These boundary conditions are in spherical coordinate for the spherical particles. The first condition corresponds to symmetry at the center of die pore. The second condition corresponds to the mass transfer at the interface between mobile and stationary phase. [Pg.11]

Assume that a no-slip condition of velocity at the solid wall boundary is valid. We have [Pg.179]

The boundary condition of temperature may be in one of the three following forms (1) Given temperature distribution [Pg.179]

For the rate of turbulent energy dissipation near the wall, from Eq. (5.72) we have [Pg.180]

In order to give an approximation of the velocity gradient near the wall, an empirical equation, known as the wall function, is introduced. The wall function is expressed as [Pg.180]

It is noted that turbulence may also affect the boundary conditions of velocity and heat flux near the wall. A detailed discussion using the k-c model for these boundary conditions is given by Launder and Spalding (1974). [Pg.180]

An alternative approach is to employ stochastic boundary conditions where the finite molecular system employed in the simulation is not duplicated, but rather, a boundary force is applied to interact with atoms of the sys-tem. 2-67 Yhe boundary force is chosen to mimic the bulk solvent regions that have been neglected. However, a difficulty with the use of this method is due to the ambiguity associated with the definition and parameterization of the boundary forces. Thus, there is sometimes the impression that the method is not rigorous. Recently, Beglov and Roux provided a formal definition and suggested a useful implementation of the boundary forces. Their results are very promising. [Pg.128]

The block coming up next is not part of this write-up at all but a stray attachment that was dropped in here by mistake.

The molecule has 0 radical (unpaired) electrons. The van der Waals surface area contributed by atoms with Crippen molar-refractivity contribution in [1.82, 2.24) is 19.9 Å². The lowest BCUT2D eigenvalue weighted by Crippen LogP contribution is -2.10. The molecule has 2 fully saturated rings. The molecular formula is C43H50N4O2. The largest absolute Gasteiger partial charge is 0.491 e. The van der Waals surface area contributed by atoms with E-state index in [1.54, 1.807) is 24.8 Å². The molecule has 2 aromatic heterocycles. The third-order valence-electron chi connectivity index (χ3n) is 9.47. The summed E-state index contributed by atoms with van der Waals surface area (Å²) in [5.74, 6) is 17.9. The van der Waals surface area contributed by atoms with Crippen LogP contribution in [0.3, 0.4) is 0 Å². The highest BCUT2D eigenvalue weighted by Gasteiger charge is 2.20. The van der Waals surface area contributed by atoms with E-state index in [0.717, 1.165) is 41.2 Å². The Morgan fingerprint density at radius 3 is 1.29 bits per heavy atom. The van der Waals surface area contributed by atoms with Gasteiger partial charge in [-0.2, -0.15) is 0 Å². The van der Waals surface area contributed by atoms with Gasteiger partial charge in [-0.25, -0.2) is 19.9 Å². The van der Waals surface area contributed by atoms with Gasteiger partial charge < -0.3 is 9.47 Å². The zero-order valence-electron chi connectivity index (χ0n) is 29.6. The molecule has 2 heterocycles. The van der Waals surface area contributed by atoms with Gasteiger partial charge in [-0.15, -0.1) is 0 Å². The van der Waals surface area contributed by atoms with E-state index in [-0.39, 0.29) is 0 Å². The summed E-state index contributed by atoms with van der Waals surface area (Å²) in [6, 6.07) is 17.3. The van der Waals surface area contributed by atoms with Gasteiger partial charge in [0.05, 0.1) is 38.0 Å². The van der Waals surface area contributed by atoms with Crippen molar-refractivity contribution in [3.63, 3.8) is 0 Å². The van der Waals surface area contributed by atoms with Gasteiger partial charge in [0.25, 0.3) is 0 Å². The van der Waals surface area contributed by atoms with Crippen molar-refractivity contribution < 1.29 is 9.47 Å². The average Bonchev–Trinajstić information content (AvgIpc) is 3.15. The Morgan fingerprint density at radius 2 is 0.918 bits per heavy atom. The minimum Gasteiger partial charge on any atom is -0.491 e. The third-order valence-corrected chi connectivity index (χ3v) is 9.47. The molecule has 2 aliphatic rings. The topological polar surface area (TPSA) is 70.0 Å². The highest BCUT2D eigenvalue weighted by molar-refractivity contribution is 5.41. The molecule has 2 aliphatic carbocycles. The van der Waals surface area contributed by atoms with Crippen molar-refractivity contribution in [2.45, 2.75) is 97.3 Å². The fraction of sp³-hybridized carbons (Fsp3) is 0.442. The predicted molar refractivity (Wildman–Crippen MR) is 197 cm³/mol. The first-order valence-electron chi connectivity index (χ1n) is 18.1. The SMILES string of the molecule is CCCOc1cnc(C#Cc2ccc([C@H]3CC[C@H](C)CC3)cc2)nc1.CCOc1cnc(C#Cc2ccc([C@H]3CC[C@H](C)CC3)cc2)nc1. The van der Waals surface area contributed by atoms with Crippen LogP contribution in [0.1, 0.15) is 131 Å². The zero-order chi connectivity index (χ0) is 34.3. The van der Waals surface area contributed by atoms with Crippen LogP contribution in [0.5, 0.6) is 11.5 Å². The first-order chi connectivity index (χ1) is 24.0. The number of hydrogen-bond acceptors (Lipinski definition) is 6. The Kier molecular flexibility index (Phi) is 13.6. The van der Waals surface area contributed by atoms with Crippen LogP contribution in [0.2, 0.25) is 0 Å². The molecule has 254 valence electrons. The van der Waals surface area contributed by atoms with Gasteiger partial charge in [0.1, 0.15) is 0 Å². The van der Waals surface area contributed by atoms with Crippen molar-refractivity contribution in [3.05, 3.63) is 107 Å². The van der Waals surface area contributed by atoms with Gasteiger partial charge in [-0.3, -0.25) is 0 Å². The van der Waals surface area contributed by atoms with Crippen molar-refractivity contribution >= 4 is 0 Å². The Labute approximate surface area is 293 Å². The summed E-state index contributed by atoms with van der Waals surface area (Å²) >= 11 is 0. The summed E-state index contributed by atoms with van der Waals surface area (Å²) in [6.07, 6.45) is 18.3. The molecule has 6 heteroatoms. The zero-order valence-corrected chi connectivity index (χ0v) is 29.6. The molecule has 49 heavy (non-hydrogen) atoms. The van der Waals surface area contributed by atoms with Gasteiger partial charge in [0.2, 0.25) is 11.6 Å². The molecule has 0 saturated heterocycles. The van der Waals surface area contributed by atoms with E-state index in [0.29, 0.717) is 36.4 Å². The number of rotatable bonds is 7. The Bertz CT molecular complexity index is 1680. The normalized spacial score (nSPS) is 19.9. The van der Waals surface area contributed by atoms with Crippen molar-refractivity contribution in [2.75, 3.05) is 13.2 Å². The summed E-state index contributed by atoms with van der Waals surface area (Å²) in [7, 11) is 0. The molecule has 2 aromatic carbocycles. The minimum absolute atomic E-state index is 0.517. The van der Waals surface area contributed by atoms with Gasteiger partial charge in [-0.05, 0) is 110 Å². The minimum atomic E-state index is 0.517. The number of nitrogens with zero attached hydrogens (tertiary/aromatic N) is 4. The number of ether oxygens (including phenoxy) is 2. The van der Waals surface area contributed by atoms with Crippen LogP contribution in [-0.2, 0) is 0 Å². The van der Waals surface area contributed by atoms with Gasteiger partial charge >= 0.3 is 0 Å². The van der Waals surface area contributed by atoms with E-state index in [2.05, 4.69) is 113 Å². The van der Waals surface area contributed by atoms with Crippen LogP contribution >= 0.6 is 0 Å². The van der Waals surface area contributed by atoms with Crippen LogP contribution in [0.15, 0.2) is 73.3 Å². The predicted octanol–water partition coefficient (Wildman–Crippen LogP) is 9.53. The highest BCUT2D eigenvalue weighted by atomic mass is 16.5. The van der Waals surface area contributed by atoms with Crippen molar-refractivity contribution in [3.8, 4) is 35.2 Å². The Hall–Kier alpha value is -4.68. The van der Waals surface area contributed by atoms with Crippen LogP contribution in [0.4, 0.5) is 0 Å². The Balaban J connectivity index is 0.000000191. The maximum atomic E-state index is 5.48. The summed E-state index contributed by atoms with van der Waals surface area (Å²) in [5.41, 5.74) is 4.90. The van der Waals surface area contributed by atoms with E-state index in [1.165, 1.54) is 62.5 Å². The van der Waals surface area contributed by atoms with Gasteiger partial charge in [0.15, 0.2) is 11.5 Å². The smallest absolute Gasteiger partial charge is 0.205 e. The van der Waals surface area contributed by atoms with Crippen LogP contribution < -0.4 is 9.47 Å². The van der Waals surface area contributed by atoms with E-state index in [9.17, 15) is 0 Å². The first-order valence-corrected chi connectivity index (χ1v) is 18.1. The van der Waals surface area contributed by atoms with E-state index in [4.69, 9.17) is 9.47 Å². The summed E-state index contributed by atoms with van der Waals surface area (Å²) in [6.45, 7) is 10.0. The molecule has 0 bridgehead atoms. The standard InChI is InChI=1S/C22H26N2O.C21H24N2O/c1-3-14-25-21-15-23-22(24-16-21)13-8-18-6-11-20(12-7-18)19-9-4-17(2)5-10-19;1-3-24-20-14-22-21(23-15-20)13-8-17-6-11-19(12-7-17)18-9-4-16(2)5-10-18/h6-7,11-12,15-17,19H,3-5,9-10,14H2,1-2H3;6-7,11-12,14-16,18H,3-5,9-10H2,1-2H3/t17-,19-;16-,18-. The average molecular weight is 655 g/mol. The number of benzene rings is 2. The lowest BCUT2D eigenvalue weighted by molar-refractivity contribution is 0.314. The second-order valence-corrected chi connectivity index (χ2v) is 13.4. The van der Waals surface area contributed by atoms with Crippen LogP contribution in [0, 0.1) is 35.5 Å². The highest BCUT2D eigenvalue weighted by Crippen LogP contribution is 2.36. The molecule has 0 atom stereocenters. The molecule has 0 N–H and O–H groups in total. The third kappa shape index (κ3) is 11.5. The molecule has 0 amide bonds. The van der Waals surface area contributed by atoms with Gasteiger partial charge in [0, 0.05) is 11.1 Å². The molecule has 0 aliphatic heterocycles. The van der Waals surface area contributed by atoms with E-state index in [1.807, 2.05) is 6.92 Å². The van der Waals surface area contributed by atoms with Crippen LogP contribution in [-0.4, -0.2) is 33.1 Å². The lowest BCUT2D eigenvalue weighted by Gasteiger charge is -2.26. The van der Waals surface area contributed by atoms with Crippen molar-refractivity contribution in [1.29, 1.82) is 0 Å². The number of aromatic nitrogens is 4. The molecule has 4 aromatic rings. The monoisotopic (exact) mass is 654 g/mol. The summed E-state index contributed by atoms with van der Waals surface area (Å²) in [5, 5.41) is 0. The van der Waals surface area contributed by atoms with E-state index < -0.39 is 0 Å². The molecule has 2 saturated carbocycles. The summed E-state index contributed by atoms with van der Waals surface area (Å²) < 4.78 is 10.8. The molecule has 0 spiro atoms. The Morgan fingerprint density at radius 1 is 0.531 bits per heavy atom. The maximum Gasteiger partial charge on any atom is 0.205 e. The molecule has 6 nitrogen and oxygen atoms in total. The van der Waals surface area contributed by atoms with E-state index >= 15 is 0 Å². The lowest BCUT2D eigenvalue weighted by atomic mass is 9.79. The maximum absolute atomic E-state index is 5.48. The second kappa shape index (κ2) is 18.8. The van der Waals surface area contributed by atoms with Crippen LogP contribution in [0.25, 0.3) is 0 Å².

Any of the methods used in classical Monte Carlo and molecular dynamics simulations may be borrowed in the combined QM/MM approach. However, the use of a finite system in condensed phase simulations is always a severe approximation, even when appropriate periodic or stochastic boundary conditions are employed. A further complication is the use of potential function truncation schemes, particular in ionic aqueous solutions where the long-range Coulombic interactions are significant beyond the cutoff distance.Thus, it is alluring to embed a continuum reaction field model in the quantum mechanical calculations in addition to the explicit solute—solvent interaaions to include the dielectric effect beyond the cutoff distance. - uch an onion shell arrangement has been used in spherical systems, whereas Lee and Warshel introduced an innovative local reaction field method for evaluation of long- [Pg.128]